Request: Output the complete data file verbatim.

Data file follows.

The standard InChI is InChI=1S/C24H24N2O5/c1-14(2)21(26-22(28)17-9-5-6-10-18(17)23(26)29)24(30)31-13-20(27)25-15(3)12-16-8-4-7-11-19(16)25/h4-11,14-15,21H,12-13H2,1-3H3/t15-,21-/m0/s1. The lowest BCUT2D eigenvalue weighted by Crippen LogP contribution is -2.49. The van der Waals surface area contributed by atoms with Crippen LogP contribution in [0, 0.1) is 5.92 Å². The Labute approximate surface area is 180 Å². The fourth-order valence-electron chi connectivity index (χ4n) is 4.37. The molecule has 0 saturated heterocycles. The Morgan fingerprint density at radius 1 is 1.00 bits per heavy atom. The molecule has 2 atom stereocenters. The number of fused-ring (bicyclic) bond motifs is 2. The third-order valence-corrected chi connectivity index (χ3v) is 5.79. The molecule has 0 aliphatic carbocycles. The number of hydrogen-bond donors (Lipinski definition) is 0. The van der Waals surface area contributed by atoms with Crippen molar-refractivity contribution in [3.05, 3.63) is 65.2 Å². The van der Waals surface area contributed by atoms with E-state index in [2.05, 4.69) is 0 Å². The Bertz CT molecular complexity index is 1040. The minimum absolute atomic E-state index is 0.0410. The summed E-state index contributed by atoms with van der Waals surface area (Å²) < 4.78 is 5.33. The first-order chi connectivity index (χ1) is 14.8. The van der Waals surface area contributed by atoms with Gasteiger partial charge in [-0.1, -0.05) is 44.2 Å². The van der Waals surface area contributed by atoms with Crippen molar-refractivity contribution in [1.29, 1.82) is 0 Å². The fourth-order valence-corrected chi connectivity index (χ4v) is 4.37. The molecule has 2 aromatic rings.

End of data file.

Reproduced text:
The standard InChI is InChI=1S/C24H24N2O5/c1-14(2)21(26-22(28)17-9-5-6-10-18(17)23(26)29)24(30)31-13-20(27)25-15(3)12-16-8-4-7-11-19(16)25/h4-11,14-15,21H,12-13H2,1-3H3/t15-,21-/m0/s1. The lowest BCUT2D eigenvalue weighted by Crippen LogP contribution is -2.49. The van der Waals surface area contributed by atoms with Crippen LogP contribution in [0, 0.1) is 5.92 Å². The Labute approximate surface area is 180 Å². The fourth-order valence-electron chi connectivity index (χ4n) is 4.37. The molecule has 0 saturated heterocycles. The Morgan fingerprint density at radius 1 is 1.00 bits per heavy atom. The molecule has 2 atom stereocenters. The number of fused-ring (bicyclic) bond motifs is 2. The third-order valence-corrected chi connectivity index (χ3v) is 5.79. The molecule has 0 aliphatic carbocycles. The number of hydrogen-bond donors (Lipinski definition) is 0. The van der Waals surface area contributed by atoms with Crippen molar-refractivity contribution in [3.05, 3.63) is 65.2 Å². The van der Waals surface area contributed by atoms with E-state index in [2.05, 4.69) is 0 Å². The Bertz CT molecular complexity index is 1040. The minimum absolute atomic E-state index is 0.0410. The summed E-state index contributed by atoms with van der Waals surface area (Å²) < 4.78 is 5.33. The first-order chi connectivity index (χ1) is 14.8. The van der Waals surface area contributed by atoms with Gasteiger partial charge in [-0.1, -0.05) is 44.2 Å². The van der Waals surface area contributed by atoms with Crippen molar-refractivity contribution in [1.29, 1.82) is 0 Å². The fourth-order valence-corrected chi connectivity index (χ4v) is 4.37. The molecule has 2 aromatic rings.